Monday, March 21, 2011
Original Art Stories: Kraven's Last Hunt Part III
Last time we looked at the original art for the Amazing Spider-Man #293, which was actually Part II of Kraven’s Last Hunt. You can see that art here. Today I want to focus on Part II: Descent (Peter Parker: The Spectacular Spider-Man #131), which is another complete issue, sans cover art, in original art form. But before we hit the art, I have another special treat in the form of exclusive comments from the artist of the series, Michael Zeck!
Kraven's Last Hunt: full script or Marvel Method?
Marvel method. I was strictly a 'plot style' guy at both Marvel and DC. Made all the sense in the world to me to let the penciler tell the story visually first. I would think that a writer should have an easier time with dialogue having the art in front of them as opposed to a blank page, and I think it would allow them to limit their captions or balloons in areas where the art conveys the story just fine by itself? That's a penciler saying that though. For all I know, many writers may have found the plot method a harder row to hoe?
A long time since I've read it, but Marc's plot was much more than a simple story outline. The journey those characters were taking, the emotional turmoil, the importance of the stormy nights as a story element, and much more were all conveyed in those pages. All that was left for me to do was attempt to render some art worthy of one of the best plots/stories to ever come my way.
I wasn't receiving input while penciling the series. I would normally take the plot and create thumbnail layouts to make sure I would fit the panel art within the story page limit. I had the option to modify the thumbnails as I proceeded to final pencils, but I typically went with those initial layouts. I guess the suicide scene and the rest of the scenes were pretty much 'first takes'.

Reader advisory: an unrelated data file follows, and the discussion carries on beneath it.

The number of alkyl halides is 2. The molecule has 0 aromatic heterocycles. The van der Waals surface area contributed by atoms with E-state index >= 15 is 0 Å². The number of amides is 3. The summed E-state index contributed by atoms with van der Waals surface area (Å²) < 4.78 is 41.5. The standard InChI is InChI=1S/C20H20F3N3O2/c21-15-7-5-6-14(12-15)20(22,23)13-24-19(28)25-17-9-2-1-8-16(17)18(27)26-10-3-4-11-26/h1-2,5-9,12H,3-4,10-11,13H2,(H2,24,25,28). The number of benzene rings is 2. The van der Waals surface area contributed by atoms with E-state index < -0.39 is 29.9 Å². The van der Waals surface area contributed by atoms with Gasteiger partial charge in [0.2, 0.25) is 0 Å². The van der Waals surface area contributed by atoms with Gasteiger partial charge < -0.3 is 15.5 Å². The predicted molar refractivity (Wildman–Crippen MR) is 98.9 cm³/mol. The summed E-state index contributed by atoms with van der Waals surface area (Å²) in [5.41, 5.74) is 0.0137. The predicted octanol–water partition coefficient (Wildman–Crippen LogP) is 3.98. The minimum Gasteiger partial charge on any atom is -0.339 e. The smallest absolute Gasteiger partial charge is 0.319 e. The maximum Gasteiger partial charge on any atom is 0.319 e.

I already knew I didn't want anything overly graphic for the suicide scene so I didn't run through a number of approaches. Before I take credit though, I'll mention again that I haven't see that plot in ages. For all I know, Marc may have described that scene in great detail? If that's the case then I hereby bestow full credit upon him!
Working on the Kraven saga was like eating creamy peanut butter. It couldn't have gone more smoothly. I truly enjoyed working on what I already recognized as a potential classic story. Editor Jim Salicrup always had a smile as art and script arrived at his office. He was aware it was special. And fan reaction fairly well backed up our feelings. I can only guess how many Spider-Man stories have been told in his near 50 year history. The fact that so many long time readers list the Kraven saga among their all-time favorites says a lot.
NEXT: Web of Spider-Man #32 and J.M. DeMatties Speaks!